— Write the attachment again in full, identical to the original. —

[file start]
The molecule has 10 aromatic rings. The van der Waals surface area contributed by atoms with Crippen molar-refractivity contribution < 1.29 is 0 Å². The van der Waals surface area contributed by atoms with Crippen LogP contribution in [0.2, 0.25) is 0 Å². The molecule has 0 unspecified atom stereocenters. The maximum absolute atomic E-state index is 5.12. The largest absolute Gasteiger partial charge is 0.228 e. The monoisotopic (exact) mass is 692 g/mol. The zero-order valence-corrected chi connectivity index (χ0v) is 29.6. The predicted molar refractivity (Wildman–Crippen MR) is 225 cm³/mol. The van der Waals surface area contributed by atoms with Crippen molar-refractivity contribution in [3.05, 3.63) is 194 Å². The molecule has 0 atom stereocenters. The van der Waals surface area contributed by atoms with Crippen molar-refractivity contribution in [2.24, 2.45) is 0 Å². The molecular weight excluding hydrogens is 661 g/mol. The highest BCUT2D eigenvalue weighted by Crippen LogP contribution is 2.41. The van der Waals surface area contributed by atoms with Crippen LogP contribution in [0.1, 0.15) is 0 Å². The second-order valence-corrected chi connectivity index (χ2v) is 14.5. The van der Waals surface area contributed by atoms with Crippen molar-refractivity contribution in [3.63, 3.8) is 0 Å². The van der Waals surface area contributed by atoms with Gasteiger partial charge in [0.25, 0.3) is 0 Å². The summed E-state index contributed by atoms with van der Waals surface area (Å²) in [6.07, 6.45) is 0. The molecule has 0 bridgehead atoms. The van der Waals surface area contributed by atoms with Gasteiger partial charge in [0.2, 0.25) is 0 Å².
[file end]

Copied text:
The molecule has 10 aromatic rings. The van der Waals surface area contributed by atoms with Crippen molar-refractivity contribution < 1.29 is 0 Å². The van der Waals surface area contributed by atoms with Crippen LogP contribution in [0.2, 0.25) is 0 Å². The molecule has 0 unspecified atom stereocenters. The maximum absolute atomic E-state index is 5.12. The largest absolute Gasteiger partial charge is 0.228 e. The monoisotopic (exact) mass is 692 g/mol. The zero-order valence-corrected chi connectivity index (χ0v) is 29.6. The predicted molar refractivity (Wildman–Crippen MR) is 225 cm³/mol. The van der Waals surface area contributed by atoms with Crippen molar-refractivity contribution in [3.05, 3.63) is 194 Å². The molecule has 0 atom stereocenters. The van der Waals surface area contributed by atoms with Crippen molar-refractivity contribution in [2.24, 2.45) is 0 Å². The molecular weight excluding hydrogens is 661 g/mol. The highest BCUT2D eigenvalue weighted by Crippen LogP contribution is 2.41. The van der Waals surface area contributed by atoms with Crippen LogP contribution in [0.1, 0.15) is 0 Å². The second-order valence-corrected chi connectivity index (χ2v) is 14.5. The van der Waals surface area contributed by atoms with Crippen molar-refractivity contribution in [3.63, 3.8) is 0 Å². The van der Waals surface area contributed by atoms with Gasteiger partial charge in [0.25, 0.3) is 0 Å². The summed E-state index contributed by atoms with van der Waals surface area (Å²) in [6.07, 6.45) is 0. The molecule has 0 bridgehead atoms. The van der Waals surface area contributed by atoms with Gasteiger partial charge in [0.2, 0.25) is 0 Å².